Neo-realists – neo-liberals The debate to date
Structure of the international system shapes all foreign policy choices – the lack of a common power or central authority to enforce rules and maintain order in the system is a key determinant in the choices states make ‘survival is the goal of each state Neo-liberals focus on international interdependence, globalization and regimes set up to manage these interactions an anarchical world
The state is the key actor in international relations Competition defines the relationship between states Yes the state is a key actor but there are other significant actors Cooperation between states is possible The ‘state’
Military resources remain a tool of statecraft But power is also the combined capabilities of a state; this is what gives a state a place/position in the international system and this will in turn shape a state’s behaviour; the focus will be relative power, security and survival Regimes and institutions ( UN, IMF…) do not offset the constrainng effects of anarchy on co-operation More concerned with economic welfare, internaitonal political economy issues, environment Intentions and preferences are important Institutions are the focus of attention as the mediators and the means to achieve co-operation between states and they can contribute to governance in an anarchic system ‘power’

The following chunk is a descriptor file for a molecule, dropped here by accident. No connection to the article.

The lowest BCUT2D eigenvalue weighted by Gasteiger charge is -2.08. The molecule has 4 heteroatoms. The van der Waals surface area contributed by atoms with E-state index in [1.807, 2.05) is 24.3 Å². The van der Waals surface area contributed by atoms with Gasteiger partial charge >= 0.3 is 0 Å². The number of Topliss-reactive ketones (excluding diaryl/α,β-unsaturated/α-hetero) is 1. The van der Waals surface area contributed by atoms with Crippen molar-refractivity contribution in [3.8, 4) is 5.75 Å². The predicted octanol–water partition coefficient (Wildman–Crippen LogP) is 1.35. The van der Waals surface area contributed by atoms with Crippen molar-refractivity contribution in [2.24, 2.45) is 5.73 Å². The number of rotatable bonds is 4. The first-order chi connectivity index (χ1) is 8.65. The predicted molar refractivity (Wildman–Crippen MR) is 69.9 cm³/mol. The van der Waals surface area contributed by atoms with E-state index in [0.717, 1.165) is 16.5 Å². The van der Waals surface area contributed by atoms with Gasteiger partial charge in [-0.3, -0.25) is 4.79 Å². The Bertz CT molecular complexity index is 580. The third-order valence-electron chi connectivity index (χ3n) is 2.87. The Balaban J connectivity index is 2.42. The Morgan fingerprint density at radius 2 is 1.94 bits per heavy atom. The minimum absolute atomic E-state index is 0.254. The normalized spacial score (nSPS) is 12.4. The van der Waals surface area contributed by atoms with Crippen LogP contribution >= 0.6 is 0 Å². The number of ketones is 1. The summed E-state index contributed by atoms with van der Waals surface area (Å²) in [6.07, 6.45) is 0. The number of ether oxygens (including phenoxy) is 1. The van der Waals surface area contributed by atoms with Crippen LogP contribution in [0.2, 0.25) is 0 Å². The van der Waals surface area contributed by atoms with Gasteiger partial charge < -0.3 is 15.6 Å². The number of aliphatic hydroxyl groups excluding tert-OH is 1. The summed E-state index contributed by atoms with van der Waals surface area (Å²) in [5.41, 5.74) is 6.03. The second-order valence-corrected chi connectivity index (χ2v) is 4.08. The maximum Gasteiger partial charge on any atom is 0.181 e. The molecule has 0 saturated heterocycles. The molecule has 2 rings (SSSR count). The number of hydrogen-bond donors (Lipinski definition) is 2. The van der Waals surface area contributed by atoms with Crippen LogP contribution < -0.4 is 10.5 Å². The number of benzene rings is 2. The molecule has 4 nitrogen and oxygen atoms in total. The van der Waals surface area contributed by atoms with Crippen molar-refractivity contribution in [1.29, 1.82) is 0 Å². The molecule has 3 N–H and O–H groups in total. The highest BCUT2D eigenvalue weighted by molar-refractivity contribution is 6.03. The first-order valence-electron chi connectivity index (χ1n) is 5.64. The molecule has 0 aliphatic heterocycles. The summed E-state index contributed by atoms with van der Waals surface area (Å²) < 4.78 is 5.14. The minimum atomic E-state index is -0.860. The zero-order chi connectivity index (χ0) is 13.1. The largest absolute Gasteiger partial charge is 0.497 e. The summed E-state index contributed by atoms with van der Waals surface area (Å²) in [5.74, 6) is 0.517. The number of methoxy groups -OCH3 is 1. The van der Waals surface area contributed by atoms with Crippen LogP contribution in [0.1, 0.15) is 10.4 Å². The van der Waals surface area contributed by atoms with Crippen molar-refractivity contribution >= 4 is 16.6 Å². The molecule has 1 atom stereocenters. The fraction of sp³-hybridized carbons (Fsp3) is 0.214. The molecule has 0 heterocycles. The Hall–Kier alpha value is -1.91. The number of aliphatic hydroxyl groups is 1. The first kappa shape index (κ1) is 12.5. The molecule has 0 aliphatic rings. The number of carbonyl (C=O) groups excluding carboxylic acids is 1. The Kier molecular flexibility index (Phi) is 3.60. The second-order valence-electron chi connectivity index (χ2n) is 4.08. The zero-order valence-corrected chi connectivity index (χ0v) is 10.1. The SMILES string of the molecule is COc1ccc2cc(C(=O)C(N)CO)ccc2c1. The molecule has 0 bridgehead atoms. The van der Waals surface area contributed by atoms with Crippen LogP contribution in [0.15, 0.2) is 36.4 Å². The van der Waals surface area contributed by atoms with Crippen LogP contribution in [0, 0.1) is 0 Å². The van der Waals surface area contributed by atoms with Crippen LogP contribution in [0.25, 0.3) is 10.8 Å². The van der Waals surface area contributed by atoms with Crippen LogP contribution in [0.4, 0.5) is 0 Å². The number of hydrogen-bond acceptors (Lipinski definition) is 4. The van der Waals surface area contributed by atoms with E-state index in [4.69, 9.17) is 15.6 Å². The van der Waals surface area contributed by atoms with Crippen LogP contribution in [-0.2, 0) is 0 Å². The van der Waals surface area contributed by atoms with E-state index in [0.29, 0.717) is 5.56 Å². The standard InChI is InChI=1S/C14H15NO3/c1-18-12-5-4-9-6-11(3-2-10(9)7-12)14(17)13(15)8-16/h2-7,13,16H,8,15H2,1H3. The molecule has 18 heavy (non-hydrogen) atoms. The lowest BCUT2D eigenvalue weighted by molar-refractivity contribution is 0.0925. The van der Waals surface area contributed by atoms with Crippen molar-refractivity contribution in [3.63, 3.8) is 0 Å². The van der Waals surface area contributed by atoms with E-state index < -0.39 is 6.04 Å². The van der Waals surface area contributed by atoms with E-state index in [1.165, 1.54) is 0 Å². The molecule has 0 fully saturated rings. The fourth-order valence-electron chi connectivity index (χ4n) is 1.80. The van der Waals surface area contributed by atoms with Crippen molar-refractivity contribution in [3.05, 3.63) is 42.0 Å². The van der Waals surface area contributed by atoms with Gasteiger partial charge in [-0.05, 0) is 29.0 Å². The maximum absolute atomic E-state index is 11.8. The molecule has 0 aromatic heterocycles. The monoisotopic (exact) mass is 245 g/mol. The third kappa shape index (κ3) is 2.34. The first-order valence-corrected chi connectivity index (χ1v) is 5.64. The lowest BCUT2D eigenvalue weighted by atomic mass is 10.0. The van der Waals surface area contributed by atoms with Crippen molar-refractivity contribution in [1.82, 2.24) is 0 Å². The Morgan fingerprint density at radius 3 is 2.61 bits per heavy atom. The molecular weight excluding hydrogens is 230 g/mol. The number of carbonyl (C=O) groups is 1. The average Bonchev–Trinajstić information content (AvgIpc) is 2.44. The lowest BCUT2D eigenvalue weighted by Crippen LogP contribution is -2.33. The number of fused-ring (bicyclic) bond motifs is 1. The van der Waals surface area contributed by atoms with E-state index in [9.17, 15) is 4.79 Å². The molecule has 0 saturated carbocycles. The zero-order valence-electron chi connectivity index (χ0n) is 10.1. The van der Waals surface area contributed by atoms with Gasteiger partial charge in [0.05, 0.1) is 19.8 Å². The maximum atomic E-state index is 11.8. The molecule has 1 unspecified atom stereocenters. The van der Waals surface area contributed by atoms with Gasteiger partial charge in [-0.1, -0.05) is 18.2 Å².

Culture, traditions, identity are minimised as factors in shaping IR (USSR, Yugoslavia) Promotion of ‘peace through trade’ - this is how lives will be improved business and markets over human rights, environment, social justice What do they leave out?
Neo-Realists • Power • Conflict • Politics of survival
Neo-Liberalists • Impact of economic interdependence on state behaviour • Potential effects of institutions and regimes on domestic politics